Microsoft admits that Windows 10 does temporarily disable third-party antivirus software
Kaspersky has filed complaints against Microsoft over Windows DefenderBy Rob Thubron 11 comments
Earlier this month, Russian antivirus giant Kaspersky field an antitrust complaint with the European Commission against Microsoft. It followed a similar complaint filed with Russian watchdogs last year, which alleges the Defender security software bundled with Windows 10 tramples over third-party antivirus products. Now, the Redmond firm has admitted that the OS does disable these products, but only for a short amount of time.
Kaspersky (and others) say Microsoft is abusing its market position "to fiercely promote its own - inferior - security software at the expense of users' previously self-chosen security solution."
In a lengthy new blog post, Rob Lefferts, director of security in the Windows and Devices group, writes that the Windows 10 Creators Update temporarily disabled third-party antivirus software: "For the small number of applications that still needed updating, we built a feature just for AV apps that would prompt the customer to install a new version of their AV app right after the update completed. To do this, we first temporarily disabled some parts of the AV software when the update began."
Lefferts also claims Defender does "not run periodic scans without explicit customer action or provide protection until the chosen third-party AV solution is no longer protecting the Windows 10 device due to expiration."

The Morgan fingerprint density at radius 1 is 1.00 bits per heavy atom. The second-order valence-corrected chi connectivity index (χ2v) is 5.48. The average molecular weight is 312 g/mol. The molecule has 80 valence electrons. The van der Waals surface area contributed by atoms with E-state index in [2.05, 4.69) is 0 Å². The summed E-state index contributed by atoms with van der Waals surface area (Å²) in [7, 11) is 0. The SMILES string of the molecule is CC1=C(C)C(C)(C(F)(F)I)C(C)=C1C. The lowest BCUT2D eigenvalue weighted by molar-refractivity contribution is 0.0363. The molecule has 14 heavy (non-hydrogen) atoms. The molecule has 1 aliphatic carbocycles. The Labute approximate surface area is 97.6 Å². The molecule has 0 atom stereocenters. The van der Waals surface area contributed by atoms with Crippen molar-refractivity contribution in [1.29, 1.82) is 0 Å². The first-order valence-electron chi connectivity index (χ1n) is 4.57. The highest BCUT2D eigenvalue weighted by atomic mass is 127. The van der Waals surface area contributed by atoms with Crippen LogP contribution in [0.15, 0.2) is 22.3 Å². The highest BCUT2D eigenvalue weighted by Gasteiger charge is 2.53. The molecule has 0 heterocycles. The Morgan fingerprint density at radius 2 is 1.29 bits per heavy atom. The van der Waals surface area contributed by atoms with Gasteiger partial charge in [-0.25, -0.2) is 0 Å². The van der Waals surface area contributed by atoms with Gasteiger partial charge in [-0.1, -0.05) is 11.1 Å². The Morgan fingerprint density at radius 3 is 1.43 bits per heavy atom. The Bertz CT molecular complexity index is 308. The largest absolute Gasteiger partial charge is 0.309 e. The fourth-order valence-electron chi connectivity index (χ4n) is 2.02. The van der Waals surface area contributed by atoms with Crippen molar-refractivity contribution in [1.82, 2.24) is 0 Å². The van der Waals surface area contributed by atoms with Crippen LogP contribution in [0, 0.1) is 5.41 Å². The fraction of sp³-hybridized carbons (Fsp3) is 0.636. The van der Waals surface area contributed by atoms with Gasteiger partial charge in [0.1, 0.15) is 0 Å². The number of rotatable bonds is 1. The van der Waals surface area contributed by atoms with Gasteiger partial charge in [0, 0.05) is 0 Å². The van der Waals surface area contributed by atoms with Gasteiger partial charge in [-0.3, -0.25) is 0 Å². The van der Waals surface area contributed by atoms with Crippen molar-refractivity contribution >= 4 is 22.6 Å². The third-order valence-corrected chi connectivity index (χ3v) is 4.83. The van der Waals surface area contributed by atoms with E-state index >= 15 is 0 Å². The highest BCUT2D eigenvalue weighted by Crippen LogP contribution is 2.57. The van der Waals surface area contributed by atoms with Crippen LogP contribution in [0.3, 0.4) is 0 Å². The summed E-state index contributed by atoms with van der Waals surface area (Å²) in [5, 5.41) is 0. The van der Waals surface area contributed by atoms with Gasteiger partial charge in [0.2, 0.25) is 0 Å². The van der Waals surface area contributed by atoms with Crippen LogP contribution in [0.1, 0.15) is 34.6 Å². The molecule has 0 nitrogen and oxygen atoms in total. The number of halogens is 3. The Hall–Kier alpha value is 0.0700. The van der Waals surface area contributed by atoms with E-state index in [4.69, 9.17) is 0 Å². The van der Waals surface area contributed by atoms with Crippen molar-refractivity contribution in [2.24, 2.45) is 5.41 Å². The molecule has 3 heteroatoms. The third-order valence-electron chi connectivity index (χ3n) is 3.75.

While it doesn't specifically mention Kaspersky or the complaints, the blog addresses some of the Russian firm's issues. It states that Microsoft works with external antivirus partners to ensure compatibility, but Kaspersky says its biggest problem with Microsoft is the fact it has cut the amount of time given to developers for compatibility testing from two months to six days. If Windows 10 does detect incompatible security software, the OS will shut it down and run Defender instead.
Lefferts also argues against Kaspersky's claim that Defender is an inferior product. He points to recent real-world testing that shows Windows' software scoring 99.5 percent detection rates, putting it just under the likes of Kaspersky, Avast, AVG, and Trend Micro.